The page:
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Why Your Job Needs to Matter Less

Greg de la Cruz works at NCR Corp's R&D center in the Philippines. He is interested in economic history and current world financial affairs.

More than a decade ago, a palliative care nurse wrote "The Top Five Regrets of the Dying," and she found that one of the most common regrets dying people had was "I wish hadn't worked so hard."

More than a decade ago, a palliative care nurse wrote "The Top Five Regrets of the Dying," and she found that one of the most common regrets dying people had was "I wish hadn't worked so hard."

Bronnie Ware was a palliative care nurse for several years, and she took care of patients in the last 3–12 weeks of their lives. Through her blog titled Inspiration and Chai, which eventually blossomed into the book The Top Five Regrets of the Dying, she chronicled her observations of the dying epiphanies of her patients, people who attained a “phenomenal clarity of vision” at the end of their lives.

According to Ware—who was someone in close contact with people who had lived their lives to completion—these are the top five regrets of the dying:

  1. “I wish I’d had the courage to live a life true to myself, not the life others expected of me.”
  2. “I wish I hadn’t worked so hard.”
  3. “I wish I’d had the courage to express my feelings.”
  4. “I wish I had stayed in touch with my friends.”
  5. “I wish that I had let myself be happier.”

It’s glaring to find that at least four of these five regrets may have something to do with work or what we do full time. Especially No. 2—I wish I hadn’t worked so hard—which came from every male patient that Ware nursed; it’s heartbreaking to see that people who didn’t have much time left in the world were wishing they had spent more time in their lives not “working so hard.”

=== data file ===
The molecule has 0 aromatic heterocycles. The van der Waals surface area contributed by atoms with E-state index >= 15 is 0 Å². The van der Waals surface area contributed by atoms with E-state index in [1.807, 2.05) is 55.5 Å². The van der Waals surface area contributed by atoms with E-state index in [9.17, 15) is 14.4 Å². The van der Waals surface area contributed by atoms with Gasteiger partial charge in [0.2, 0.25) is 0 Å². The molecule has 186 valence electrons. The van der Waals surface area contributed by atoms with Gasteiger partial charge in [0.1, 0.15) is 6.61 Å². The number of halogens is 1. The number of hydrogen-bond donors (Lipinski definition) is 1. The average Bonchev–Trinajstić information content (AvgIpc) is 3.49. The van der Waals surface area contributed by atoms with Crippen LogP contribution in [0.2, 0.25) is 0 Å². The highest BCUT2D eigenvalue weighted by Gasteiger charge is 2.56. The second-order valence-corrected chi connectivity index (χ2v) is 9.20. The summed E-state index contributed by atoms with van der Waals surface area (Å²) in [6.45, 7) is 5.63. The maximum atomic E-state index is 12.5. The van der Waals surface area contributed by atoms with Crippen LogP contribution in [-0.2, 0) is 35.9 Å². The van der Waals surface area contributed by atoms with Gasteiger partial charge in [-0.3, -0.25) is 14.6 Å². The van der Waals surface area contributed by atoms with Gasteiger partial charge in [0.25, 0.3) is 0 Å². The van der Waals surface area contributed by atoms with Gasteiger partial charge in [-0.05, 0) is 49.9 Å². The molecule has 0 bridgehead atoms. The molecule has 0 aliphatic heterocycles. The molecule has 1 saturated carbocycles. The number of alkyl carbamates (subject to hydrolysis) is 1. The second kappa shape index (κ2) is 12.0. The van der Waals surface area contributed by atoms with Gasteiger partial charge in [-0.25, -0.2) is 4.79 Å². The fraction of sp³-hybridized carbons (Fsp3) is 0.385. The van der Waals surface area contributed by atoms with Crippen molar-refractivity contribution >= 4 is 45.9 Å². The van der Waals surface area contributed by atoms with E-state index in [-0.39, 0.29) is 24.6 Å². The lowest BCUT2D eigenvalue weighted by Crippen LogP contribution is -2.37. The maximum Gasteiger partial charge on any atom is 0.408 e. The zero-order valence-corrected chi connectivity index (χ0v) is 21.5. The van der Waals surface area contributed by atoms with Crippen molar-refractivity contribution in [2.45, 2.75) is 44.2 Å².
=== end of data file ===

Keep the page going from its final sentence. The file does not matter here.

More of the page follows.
If you are reading this article because you agree with its title—that your job needs to matter less—then you should give yourself some credit for coming forward to accept a truth that easily gets dismissed. The idea that one’s self-worth equates to what one does for a living has been fed to most of us in the ordinary world, especially to those of us who don’t belong to the top 1-percent of the socioeconomic hierarchy.

We ordinary workers also tend to become enmeshed with our work if we’re not careful. Especially when the rewards are obviously great and gratifying such as better pay, fast promotions, a fruitful career, and when the costs are subtle and take time to materialize, such as suffering personal relationships, deteriorating health, a lack of leisure time—our work becomes who we are.

And when we introduce ourselves to people, we say our profession after speaking our name, even if it was entirely optional.

“Hi, my name’s Josh, and I work for—”

“Hi, I’m Beverley, an optometrist at the—”

Not that I know any Josh’s and Beverley’s as close acquaintances. I don’t think I do. But you get the point—we can’t stop thinking or even talking about what we do.